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Change in style for Farmington's Grubb

01/11/2011, 10:35am CST
By Brian Stensaas, Star Tribune

Short-tempered as a sophomore, Grubb now calm and productive


Farmington's Tyler Grubb. Carlos Gonzalez, Star Tribune

Moody. Excessive. Short-tempered.

That was the old Tyler Grubb, who led Farmington in penalty minutes as a sophomore.

"And a close second last year," coach Keith Revels said.

Now meet the new Tyler: Calm. Fair. Goal-scorer.

"After that last game last year, it took some time but all of a sudden it was like, 'Whoa. This is going to be my senior year,' " Grubb said. "I did a lot more hockey camps in the spring and summer. Got myself really ready for this season. I was probably more ready than I've ever been."

Through Farmington's first 13 games, Grubb has just six penalty minutes to go along with his team-high 29 points (17 goals, 12 assists).

He's had seven multi-point games including a six-point effort against Simley on Dec. 23. Multi-penalty games were the more common statistic not that long ago.

"I used to get a ton of stupid penalties; I was kind of a head case," Grubb said. "I just kind of looked at myself and asked if this was the kind of player I wanted to be, and it definitely wasn't. I had to change something."

Instead of retaliation, Grubb uses relaxation after the whistle.

"I want to be one of those guys little kids look up to," he said.

That kind of maturity is a welcomed sign to Revels.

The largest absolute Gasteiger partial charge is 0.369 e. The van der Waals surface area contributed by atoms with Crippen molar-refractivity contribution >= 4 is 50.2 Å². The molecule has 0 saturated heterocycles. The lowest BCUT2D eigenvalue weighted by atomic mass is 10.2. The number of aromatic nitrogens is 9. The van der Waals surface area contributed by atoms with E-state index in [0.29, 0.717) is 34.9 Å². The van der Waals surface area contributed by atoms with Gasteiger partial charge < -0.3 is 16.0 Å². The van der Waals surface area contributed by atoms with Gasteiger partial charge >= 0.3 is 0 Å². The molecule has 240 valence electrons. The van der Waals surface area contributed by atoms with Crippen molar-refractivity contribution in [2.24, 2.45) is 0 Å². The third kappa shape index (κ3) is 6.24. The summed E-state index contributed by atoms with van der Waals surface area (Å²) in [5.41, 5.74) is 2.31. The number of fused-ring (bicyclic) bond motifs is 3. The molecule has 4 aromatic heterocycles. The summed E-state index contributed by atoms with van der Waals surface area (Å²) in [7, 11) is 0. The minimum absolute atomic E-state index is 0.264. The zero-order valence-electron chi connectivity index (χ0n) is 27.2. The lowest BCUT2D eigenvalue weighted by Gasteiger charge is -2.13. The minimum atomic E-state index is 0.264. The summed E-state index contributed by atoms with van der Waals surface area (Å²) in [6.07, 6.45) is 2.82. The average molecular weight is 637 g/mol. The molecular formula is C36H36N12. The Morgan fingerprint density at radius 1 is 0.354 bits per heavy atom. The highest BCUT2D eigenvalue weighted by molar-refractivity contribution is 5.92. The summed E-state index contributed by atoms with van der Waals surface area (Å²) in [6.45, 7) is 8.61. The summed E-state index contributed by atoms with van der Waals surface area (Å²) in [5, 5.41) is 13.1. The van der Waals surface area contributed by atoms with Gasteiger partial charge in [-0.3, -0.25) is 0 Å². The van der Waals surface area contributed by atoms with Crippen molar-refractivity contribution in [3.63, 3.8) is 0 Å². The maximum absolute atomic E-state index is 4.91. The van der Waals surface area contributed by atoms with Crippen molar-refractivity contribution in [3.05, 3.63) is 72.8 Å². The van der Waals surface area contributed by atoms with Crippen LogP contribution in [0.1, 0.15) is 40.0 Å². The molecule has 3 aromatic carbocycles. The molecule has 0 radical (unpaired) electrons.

"He's come a long way," Revels said of Grubb, a four-year varsity player. "In the past, a lot of times he'd take that penalty but now he plays through that. He'll score and I'll tell him on the bench, 'You know what? The Tyler of two years ago would not have scored that goal because he'd be in the penalty box right now.' He's starting to get it, and it's been fun to watch him grow up a little bit."

By nature, teenagers mature as they grow. But Grubb's turnaround has to be a form of coaching, right?

"If that were the case I think I'd be at a higher level," Revels said laughing. "I'm certainly not going to take any credit. I truly think he's turned a corner. He's seen the difference and he likes how he plays now."

Grubb's size (6-1, 205 pounds) makes him stick out on a hockey rink, yet he also shows the speed that puts him on Farmington's track and field sprint team during the spring.

Grubb's positivity has bled into the locker room. Even after an 8-2 drubbing at the hands of Holy Angels last Tuesday, the second six-goal loss in five days, the Tigers chose to focus on the positives at the next practice.

"After a game like that where we get totally killed, we could go down this negative road but that wasn't the case," Grubb said. "We had a fun practice. We skated, but we had no complaining about it."

Two days later, the team took out any leftover frustration with a 6-1 home victory over Northfield that raised Farmington's record to 7-6. Grubb had a goal and two assists.

He's one of 11 seniors on the Tigers roster, a group that as a collective whole has visions of taking the team back to the state tournament for the first time in over a decade.

"We've talked about this for – I don't even remember," Grubb said. "It's all we want to do, and I think we can. I think things could fall into our favor."

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